Lawsuits are a fact of life for organizations today. Recent surveys show that the average U.S. company faces 305 suits at any one time; that number jumps to 556 for companies with US$1 billion or more in revenue.
With each lawsuit comes the obligation for discovery -- production of evidence for presentation to the other side in a legal dispute. In the past, this evidence consisted primarily of paper records, such as contracts, bills of sale, printed correspondence and so on. However, with the rise of the New Data Center, 95 percent of all business communications now are created and stored electronically. That places the focus on e-discovery: finding and managing electronically stored information (ESI).
"It makes sense," says Gregg Davis, CIO at Webcor Builders, a construction firm in San Mateo, Calif. "Before five years ago, we never allowed change orders or changes in price or scope to happen through e-mail; everything was signed and faxed and kept on paper. But now, everything we do is e-mail. It's our primary tool for business documentation. Now 90 percent of everything we do here is done electronically."
That puts a heavy burden on IT, says Browning Marean, partner at DLA Piper, a global law firm. "If it's digital and it's relevant, it's discoverable. So it all has to be found, preserved and examined," he says. "And IT plays a key role in that because it is the keeper of the information -- it knows where and how information is stored, and IT is the one that has to find and present it."
New ground rules
In the U.S. court system, the onus of ESI discovery took on new weight on Dec. 1, 2006, when amendments to the Federal Rules of Civil Procedure (FRCP) went into effect. The new rules, which govern suits filed in federal court, specifically outline an organization's rights and obligations in e-discovery. The FRCP amendments apply to all organizations, public or private.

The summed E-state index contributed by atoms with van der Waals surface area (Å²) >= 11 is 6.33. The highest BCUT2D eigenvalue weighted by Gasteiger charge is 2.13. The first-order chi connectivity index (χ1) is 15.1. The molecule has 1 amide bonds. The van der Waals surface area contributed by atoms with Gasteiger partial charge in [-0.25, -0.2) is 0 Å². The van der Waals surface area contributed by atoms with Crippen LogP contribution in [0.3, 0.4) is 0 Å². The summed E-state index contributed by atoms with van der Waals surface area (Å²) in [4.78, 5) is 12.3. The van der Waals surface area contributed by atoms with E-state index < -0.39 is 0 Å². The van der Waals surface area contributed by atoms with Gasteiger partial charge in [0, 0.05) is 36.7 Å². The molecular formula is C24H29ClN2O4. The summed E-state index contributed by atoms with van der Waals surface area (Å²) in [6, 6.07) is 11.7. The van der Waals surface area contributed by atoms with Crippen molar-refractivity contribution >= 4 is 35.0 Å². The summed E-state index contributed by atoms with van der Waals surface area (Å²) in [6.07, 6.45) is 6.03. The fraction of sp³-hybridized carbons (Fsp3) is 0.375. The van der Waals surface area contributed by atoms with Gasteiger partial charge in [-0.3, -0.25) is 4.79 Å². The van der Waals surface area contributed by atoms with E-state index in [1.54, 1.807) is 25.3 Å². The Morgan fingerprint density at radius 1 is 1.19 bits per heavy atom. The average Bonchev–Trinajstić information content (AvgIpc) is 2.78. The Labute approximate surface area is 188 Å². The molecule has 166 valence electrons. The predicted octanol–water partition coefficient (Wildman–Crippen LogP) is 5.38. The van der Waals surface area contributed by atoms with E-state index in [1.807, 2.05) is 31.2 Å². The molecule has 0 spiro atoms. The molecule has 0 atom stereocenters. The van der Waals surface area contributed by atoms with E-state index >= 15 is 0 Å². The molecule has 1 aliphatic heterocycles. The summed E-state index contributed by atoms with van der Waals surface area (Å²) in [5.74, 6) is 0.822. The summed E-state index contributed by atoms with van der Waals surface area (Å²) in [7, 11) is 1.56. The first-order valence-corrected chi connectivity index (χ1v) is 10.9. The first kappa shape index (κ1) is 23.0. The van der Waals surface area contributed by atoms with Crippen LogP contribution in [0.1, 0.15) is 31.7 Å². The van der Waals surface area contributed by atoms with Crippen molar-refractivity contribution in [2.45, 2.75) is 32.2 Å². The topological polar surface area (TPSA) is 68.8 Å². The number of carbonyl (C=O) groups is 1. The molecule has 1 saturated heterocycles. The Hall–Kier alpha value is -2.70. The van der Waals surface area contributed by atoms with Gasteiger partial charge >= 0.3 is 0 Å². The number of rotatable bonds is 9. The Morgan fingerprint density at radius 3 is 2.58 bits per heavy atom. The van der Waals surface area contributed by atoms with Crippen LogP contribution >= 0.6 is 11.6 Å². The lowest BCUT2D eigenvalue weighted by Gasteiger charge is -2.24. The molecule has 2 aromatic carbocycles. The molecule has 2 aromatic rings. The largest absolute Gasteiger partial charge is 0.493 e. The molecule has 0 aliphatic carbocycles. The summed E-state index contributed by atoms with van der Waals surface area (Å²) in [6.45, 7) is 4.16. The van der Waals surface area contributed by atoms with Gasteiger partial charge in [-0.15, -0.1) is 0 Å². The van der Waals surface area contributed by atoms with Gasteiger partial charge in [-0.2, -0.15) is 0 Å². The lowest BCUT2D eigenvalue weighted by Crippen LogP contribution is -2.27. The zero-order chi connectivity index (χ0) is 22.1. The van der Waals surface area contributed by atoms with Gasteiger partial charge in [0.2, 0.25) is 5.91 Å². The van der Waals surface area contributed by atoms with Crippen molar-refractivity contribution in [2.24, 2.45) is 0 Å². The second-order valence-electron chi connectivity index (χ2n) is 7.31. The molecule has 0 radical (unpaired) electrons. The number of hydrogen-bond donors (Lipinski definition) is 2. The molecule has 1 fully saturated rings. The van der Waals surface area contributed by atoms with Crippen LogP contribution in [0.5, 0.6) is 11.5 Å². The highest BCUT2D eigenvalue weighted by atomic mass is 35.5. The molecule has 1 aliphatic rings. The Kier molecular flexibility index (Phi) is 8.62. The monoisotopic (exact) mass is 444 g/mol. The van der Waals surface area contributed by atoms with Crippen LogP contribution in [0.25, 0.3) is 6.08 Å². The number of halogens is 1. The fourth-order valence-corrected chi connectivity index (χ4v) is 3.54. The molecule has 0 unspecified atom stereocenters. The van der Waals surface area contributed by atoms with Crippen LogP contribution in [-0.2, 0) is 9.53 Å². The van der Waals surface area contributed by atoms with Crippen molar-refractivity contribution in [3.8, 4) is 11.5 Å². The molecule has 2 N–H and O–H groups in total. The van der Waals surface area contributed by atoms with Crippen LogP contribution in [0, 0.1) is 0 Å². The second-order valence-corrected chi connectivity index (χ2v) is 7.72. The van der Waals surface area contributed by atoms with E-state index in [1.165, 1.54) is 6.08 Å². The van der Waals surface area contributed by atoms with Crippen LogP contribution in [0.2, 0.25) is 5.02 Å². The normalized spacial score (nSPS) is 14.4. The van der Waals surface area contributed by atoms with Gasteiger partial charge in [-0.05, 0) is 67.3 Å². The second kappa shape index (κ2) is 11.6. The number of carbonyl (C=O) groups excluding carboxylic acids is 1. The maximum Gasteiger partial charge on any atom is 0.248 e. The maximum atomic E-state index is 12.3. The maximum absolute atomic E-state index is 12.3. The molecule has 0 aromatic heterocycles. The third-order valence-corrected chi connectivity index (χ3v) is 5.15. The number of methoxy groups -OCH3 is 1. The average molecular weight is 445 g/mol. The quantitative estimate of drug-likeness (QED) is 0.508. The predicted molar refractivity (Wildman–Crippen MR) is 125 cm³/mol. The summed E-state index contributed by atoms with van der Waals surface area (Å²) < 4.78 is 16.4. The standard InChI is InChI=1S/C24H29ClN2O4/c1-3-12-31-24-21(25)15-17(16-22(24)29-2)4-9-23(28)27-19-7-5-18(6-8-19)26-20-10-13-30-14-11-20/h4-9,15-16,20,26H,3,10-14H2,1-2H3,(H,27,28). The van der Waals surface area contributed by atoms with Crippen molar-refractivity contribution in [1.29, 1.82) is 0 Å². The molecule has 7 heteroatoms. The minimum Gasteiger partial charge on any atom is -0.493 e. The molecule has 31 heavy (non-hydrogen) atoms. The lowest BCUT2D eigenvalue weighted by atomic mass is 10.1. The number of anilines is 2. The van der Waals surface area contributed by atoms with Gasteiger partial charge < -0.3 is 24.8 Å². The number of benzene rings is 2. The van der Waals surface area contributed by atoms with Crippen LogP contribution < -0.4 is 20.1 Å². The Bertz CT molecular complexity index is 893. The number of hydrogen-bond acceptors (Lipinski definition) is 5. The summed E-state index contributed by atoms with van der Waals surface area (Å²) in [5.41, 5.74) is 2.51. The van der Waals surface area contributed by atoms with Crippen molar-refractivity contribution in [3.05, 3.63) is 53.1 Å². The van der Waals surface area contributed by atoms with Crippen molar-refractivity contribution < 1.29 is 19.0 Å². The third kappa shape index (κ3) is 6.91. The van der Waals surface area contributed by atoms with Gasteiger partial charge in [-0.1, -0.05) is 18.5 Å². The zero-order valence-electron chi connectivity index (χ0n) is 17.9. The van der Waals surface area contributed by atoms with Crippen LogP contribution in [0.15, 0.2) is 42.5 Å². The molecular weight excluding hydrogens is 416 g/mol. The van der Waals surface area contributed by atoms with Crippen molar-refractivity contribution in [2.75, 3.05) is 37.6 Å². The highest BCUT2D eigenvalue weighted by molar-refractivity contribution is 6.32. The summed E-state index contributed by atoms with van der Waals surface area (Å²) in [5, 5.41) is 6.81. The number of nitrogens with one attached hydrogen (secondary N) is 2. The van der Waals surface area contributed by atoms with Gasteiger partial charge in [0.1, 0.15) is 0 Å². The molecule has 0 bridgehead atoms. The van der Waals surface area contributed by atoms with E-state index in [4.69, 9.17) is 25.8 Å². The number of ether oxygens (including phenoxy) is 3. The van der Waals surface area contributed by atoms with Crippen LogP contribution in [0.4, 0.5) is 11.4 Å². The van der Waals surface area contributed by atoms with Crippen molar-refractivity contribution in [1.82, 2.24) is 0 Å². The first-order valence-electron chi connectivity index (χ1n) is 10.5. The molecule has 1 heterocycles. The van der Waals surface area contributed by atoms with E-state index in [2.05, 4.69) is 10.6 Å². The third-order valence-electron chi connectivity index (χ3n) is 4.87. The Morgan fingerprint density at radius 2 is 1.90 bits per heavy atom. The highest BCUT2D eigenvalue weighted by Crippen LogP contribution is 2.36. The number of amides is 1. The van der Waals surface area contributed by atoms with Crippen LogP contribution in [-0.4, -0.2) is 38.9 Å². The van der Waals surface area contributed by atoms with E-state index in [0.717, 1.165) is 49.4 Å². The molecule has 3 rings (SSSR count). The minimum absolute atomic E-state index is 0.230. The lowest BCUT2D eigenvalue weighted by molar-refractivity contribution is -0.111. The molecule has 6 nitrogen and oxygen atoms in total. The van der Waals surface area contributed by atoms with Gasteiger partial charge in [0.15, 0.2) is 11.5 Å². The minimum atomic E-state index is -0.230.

"With the amendments to the FRCP, the courts are saying, 'We know the technology exists to do this stuff. We want to see you take some reasonable steps to put processes and technologies together to do e-discovery. And if you don't, we're really going to hold you accountable for it,'" says Barry Murphy, principal analyst at Forrester Research.
He cites the recent case of Morgan Stanley vs. Ronald Perelman, in which Perelman charged the investment firm with duping him into believing Sunbeam -- for which Perelman was accepting stock in a buyout offer -- was financially successful. Morgan Stanley was hit with a $1.57 billion jury verdict, which hinged primarily on the company's lax e-discovery procedures. "The courts are saying that there's no plea to ignorance here. The rules are there to be followed," he says.
In a nutshell, the new rules require opposing parties to discuss e-discovery issues within 120 days of a lawsuit's filing. This means each party's legal team needs to be versed on its client's IT infrastructure; how, where and for how long data is kept; and how the company plans to provide discoverable information.
The rules also address a legal concept called the litigation hold: At the first sign that a company reasonably can expect to be a party to a suit, even before a suit is filed, it must implement a litigation hold. That is, it immediately must put a stop to any automated or regular purging of relevant ESI. It also must be able to prove, via an audit trail or similar means, that data relevant to the suit has been preserved unaltered.
Several companies have gotten into serious trouble for forgetting to turn off automatic-deletion features in their e-mail systems, and therefore losing potentially relevant documents, says Arthur Smith, a partner in the dispute-resolution practice group at Husch & Eppenger. "That loss of relevant information is known as spoliation. It's not just a matter of saving it, but also saving it without alteration, without changing the file-creation date or the last-read date on a document. It's a high standard," he says.
If the opposing side can prove the litigation hold was not implemented properly, the result can be devastating. "You go straight to damages, and the issue of whether or not what's alleged transpired never gets to the jury," says Richard Davis, director of litigation risk management at Constantine & Aborn Advisory Services. "That's the worst possible scenario."